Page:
Cook the best smoked brats at home. From smoking temperatures and time to meat guides and topping ideas, this is how to smoke bratwurst the right way.
Smoked bratwurst combines the best of both German meat and American barbecue. More than just a simple alternative to grilled or smoked hot dogs, smoked brats bring together beautiful seasoned pork, herbs, and spices, with applewood and smoke.
A lot of people throw bratwurst on the grill, but barbecue smoking takes things to an entirely new level. It’s just as easy, and only takes a couple of hours. Combine it with a good beer bath and you’re on to a winner.
In this BBQ bratwurst guide and recipe we’ll walk you through the best bratwurst to use, what wood to smoke it with, topping ideas, and more. So let’s get into it.
What is bratwurst?
Bratwurst is a traditional German sausage that’s most commonly made from pork, but can also contain a blend of veal or beef with pork. The name comes from Old High German, with brät- meaning finely chopped meat, and Wurst meaning sausage.
Bratwurst can be traced all the way back to the 12th century in the Nuremberg region of Germany, where it is still produced to this day. Since then, varieties of bratwurst have developed all over the country, and even the world. Each with its own ingredients and flavors. Examples include Fränkische Bratwurst, Coburger, and Kulmbacher.
The German sausage has even made its way to North America, where it’s more commonly known as ‘brats’. It’s common in the Upper Midwestern region of the USA, which also happens to be the home to many people of German-American heritage. Wisconsin is well known for its take on bratwurst, as well as Minnesota, Ohio, and Missouri.
Wisconsin is also known for the ‘beer brat’, where the sausage is soaked in beer before being seared on the grill. Our recipe today will add the beer bath as a finishing step for those of you wanting to make something close to Wisconsin’s take on smoked brats!
Why smoke brats?
I prefer to smoke brats over grilling for a couple of reasons (although grilled bratwurst is still amazing). One is we can add a layer of wood and smoke flavor to the sausage. Another is that cooking them low and slow in a smoker helps the sausage retain moisture and keep their shape. When we grill directly over high heat, we run the risk of them losing their shape and even bursting apart.
This will ideally be done in a vertical smoker, allowing us to keep the sausages linked while still allowing good airflow around them. If you don’t have one, don’t worry. You can still set them up on a regular offset or pellet smoker, but you might need to unlink them to fit them all in. You will also need to lightly coat the casing with oil to prevent the sausages from sticking to the grill grates.
What temperature to smoke brats?
Smoke bratwurst at 225°F (107°) for the best results. You can go as high as 250°F if you want to move things along slightly faster, but 225°F is the best way to guarantee the best flavor and good moisture.
How long to smoke brats?
Pork and beef bratwurst only need approximately 2 hours to smoke. Factors will include the size of a brat, as well as ingredients, but most brats are done around the 2-hour mark.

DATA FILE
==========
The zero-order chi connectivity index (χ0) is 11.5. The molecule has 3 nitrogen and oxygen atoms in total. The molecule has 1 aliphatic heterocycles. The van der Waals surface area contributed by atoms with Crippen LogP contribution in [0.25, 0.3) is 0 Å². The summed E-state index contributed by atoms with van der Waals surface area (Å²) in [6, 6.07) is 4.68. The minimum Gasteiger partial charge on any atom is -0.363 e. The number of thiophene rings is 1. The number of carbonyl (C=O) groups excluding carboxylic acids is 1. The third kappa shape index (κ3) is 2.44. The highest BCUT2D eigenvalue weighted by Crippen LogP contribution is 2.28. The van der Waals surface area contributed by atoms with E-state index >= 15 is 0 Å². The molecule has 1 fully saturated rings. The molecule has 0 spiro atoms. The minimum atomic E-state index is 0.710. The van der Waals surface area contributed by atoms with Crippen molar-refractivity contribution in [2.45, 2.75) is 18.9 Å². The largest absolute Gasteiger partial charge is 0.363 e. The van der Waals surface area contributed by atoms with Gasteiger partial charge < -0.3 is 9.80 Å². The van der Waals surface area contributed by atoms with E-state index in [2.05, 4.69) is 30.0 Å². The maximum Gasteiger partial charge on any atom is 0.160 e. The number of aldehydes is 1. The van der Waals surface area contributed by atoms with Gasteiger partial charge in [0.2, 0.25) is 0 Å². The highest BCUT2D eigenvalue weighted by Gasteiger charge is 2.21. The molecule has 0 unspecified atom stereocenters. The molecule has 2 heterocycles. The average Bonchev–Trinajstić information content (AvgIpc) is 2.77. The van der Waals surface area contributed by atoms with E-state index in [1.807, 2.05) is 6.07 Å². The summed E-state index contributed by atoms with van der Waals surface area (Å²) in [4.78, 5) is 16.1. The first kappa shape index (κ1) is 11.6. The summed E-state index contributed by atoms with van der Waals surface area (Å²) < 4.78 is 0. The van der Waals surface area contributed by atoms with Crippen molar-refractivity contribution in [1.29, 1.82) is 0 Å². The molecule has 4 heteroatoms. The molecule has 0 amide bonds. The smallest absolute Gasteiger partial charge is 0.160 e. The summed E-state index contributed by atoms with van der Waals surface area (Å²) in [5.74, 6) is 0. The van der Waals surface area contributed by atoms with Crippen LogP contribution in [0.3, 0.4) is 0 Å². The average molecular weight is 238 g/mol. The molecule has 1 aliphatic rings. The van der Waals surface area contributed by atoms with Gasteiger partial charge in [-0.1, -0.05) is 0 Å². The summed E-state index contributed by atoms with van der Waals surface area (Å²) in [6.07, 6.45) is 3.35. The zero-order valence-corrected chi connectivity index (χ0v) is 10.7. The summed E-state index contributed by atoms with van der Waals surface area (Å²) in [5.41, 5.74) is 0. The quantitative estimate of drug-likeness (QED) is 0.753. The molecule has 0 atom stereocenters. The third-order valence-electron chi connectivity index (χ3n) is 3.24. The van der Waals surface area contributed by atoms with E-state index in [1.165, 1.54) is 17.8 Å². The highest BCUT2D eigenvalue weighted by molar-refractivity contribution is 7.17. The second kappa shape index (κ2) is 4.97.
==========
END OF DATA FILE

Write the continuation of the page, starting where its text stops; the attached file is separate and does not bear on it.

Your meat will only really be ready to eat once the internal temperature has reached 160°F. This is when pork is safe to eat. To ensure accurate results, I recommend using a smoker thermometer to gauge temperatures.
Where to buy bratwurst
A growing number of national supermarkets and stores are storing bratwurst more regularly. The bad news is that the quality of these can be questionable, and unless these stores are selling premium grade sausages, you’ll be better off looking elsewhere.
If your local butcher doesn’t sell them, there are some good options online.
Our friends at Porter Road sell pork and beef 3-packs, both made with pasture-raised meat and natural casings. Check them out here.
Best wood for smoked bratwurst
Your wood choice will depend on what type of bratwurst you’ve chosen, but in most cases apple wood is the best option to go for. It has a mild flavor that doesn’t overpower the meat, while delivering a solid note of sweetness that complements the sausage perfectly.
Hickory is also a solid option, but it has a strong flavor that can overwhelm your brats. Try mixing a couple of chunks with a mild wood like pecan or apple to be safe.
What goes with smoke brats?
Bratwurst has a more nuanced flavor profile than regular American hot dogs, so the recipes it can be served with are slightly different. The good news is that it’s best kept simple. Here are a few of our favorite smoked brats sides.
It makes sense that the German sausage is best enjoyed with one of the country’s best known accompaniments. The traditional side is made with traditional cabbage and has a tart flavor that makes it and bratwurst the perfect combination.
You can buy it pre-made, but I strongly recommend trying to make it yourself. Learn how to make sauerkraut from scratch with our full guide and recipe.
Forget your Dijon or yellow mustard, the Germans have their own condiment for that. Bratwurst is best when served with stone-ground mustard or Bavarian sweet mustard.
This might sound boring, but caramelize a whole white or yellow onion before serving on top of the sausage and you’ll see what I mean. Take it even further by adding a dollop of German mustard and you’ll never look back.